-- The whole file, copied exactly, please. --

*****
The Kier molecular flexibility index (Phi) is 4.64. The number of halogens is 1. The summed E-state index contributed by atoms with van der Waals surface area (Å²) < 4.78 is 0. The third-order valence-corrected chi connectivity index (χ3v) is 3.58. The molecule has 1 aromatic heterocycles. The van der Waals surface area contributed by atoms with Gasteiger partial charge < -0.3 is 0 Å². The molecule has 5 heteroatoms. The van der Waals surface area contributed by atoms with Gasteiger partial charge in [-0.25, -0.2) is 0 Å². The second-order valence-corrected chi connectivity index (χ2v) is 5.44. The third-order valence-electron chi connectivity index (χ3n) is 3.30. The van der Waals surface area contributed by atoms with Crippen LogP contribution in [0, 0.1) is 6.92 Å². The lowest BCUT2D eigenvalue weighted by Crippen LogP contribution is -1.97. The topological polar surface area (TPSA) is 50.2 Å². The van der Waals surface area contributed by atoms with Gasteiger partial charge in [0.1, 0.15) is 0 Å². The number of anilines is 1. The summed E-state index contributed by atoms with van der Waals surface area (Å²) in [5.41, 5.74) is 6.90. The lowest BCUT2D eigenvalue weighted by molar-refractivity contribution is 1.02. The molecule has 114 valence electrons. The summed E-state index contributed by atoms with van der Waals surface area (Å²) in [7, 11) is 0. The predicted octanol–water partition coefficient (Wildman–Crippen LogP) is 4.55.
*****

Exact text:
The Kier molecular flexibility index (Phi) is 4.64. The number of halogens is 1. The summed E-state index contributed by atoms with van der Waals surface area (Å²) < 4.78 is 0. The third-order valence-corrected chi connectivity index (χ3v) is 3.58. The molecule has 1 aromatic heterocycles. The van der Waals surface area contributed by atoms with Gasteiger partial charge < -0.3 is 0 Å². The molecule has 5 heteroatoms. The van der Waals surface area contributed by atoms with Gasteiger partial charge in [-0.25, -0.2) is 0 Å². The second-order valence-corrected chi connectivity index (χ2v) is 5.44. The third-order valence-electron chi connectivity index (χ3n) is 3.30. The van der Waals surface area contributed by atoms with Crippen LogP contribution in [0, 0.1) is 6.92 Å². The lowest BCUT2D eigenvalue weighted by Crippen LogP contribution is -1.97. The topological polar surface area (TPSA) is 50.2 Å². The van der Waals surface area contributed by atoms with Gasteiger partial charge in [0.1, 0.15) is 0 Å². The number of anilines is 1. The summed E-state index contributed by atoms with van der Waals surface area (Å²) in [5.41, 5.74) is 6.90. The lowest BCUT2D eigenvalue weighted by molar-refractivity contribution is 1.02. The molecule has 114 valence electrons. The summed E-state index contributed by atoms with van der Waals surface area (Å²) in [7, 11) is 0. The predicted octanol–water partition coefficient (Wildman–Crippen LogP) is 4.55.